From prequels to sequels to remakes, the past couple of years has seen multiple well-known films get a fresh makeover.  

The new musical version of ‘Mean Girls’ has been relatively successful so far, grossing over $80million worldwide and becoming a mainstay at the top of the box office. 

Meanwhile, long-awaited sequels such as ‘Top Gun: Maverick’, and prequels like sugary-sweet Wonka, have had huge worldwide box office earnings, with the former hitting nearly $1.5billion in total

Lessons from movie success stories can be applied beyond the film business too – here’s what brands and comms teams can learn from the latest box office hits, from communications strategies to audience retention. 

Capitalising on nostalgia 

Successful films have large audiences built up over the years. The first ‘Top Gun’ film was released in 1986 and became the highest grossing film of the year

Despite negative critic reviews, the audience reaction to the film was overwhelmingly positive, resulting in it becoming a cult classic. 

The highly anticipated sequel, ‘Top Gun: Maverick’ became the second highest grossing film of 2022, with trailers leaning on the nostalgic angle via the iconic soundtrack. 

Nostalgia marketing associates memories from the past with a new product or service. Brands can capitalise on this to establish emotional bonds with consumers, from limited edition retro packaging, to re-releasing older products. 

To mark the 25th anniversary since the release of the first Furby, Hasbro announced a new return and re-design of the fluffy robot creature.  

Marketed towards Gen Alpha (born 2010 – present) and their parents, Hasbro utilised 90s nostalgia, hoping to entice people who had a Furby as a child to buy one for their children. 

@furby

Furby back and better than ever! What Kah miss? Been long time since we chat but we already noo-lahs 😊

♬ original sound – Furby
Furby on TikTok

By capitalising on nostalgic memories from the past, brands can learn to re-engage older audiences by reminding them of previous products or services they bought and were fond of, and find new audiences for a product or film within a current context. 

Finding new audiences  

Younger people may not have seen the original version of a movie (or had a Furby the first time around!), so re-making and re-imagining something can be a great way to tackle any stigmas around something being ‘dated’ while tapping into a new audience. 

However, some films and TV shows are coming under fire when younger generations are watching them, due to language and behaviour which is no longer considered acceptable. 

In November 2023, Friends fans were split over whether a drowning joke directed toward Chandler Bing, played by the late Matthew Perry, should be removed from future re-runs of the show. 

While these productions might have been a cultural smash the first time around, they often don’t land as well with a modern audience. This, however, provides an opportunity for writers to refresh a winning formula for the next generation, with re-developed storylines and jokes to ensure a fresh and current feel.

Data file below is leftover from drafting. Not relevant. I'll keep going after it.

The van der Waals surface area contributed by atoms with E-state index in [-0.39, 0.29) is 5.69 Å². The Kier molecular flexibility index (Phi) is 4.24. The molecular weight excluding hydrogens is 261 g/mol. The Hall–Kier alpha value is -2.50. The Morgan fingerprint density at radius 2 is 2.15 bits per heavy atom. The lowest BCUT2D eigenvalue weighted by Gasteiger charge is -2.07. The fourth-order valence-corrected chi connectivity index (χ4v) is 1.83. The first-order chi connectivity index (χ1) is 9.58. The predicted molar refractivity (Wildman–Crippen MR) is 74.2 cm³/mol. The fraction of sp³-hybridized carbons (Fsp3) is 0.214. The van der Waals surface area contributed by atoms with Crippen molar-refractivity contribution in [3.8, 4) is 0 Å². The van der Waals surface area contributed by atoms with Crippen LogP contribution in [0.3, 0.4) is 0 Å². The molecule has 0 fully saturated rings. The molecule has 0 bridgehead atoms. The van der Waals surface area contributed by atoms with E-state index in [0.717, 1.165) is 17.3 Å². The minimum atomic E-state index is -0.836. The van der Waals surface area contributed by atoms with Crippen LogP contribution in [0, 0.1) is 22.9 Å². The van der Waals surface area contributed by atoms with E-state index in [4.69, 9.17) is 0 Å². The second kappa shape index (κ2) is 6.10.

While the 2004 release of ‘Mean Girls’ was mostly been seen by millennials and Generation X, the new, musical version of the film puts Gen Z at the forefront. 

It attracted people who watched the film the first time around for the nostalgia factor as well as appealing to a new audience.  

While posters for the 2004 film were focused around the stars involved, promotion for the musical version took a different approach. With the tagline “This isn’t your mother’s Mean Girls”, trailers for the new film heavily feature TikTok-style clips, to draw in a social-media obsessed Gen Z audience. 

Re-developing and finding new avenues to reach younger audiences is something that brands have been thinking about a lot over the past few years. 

As well as films and TV shows, some clothing brands have been teaming up with the online game and Metaverse platform, Roblox, with Tommy Hilfiger asking users to reimagine their classic pieces as part of a virtual clothing collection. 

This expansion into the Metaverse has introduced classic brands with existing recognition to a new Gen Z audience, boosting their longevity and appeal to a new generation of consumers. 

Similarly, the communications industry needs to constantly adapt to new technology advances and ways of working, to make sure it stays relevant to changing audiences.  

Keeping existing audiences happy 

While 2005’s ‘Charlie and the Chocolate Factory’ strayed away from some of the concepts of 1971’s ‘Willy Wonka and the Chocolate Factory’, the new ‘Wonka’ origin story goes back to the ideas of the original film. 

The bright orange Oompa Loompa design was brought back for the prequel, and the song ‘Pure Imagination’ featured in both the film and the trailers

Over the last 25 years, Disney’s live-action remakes have allowed well-loved stories to be given fresh-looks using new technology that was unavailable at the time of original release, from 101 Dalmatians to The Little Mermaid.  

Ensuring the most popular aspects of previous versions of movies are kept in the new releases will keep audiences interested. Why fix something that isn’t broken!  

Brands and the comms teams can learn from these trends too. Retaining high levels of service by doing what they do best will keep both consumers and clients happy. 

Maintaining the same brand values and standards of work will ensure clients continue to come back, and updating working methods to reflect technological innovations will help draw new clients in and keep campaigns fresh and relevant. 

Interested in finding out more about what your brand can learn? Get in touch with us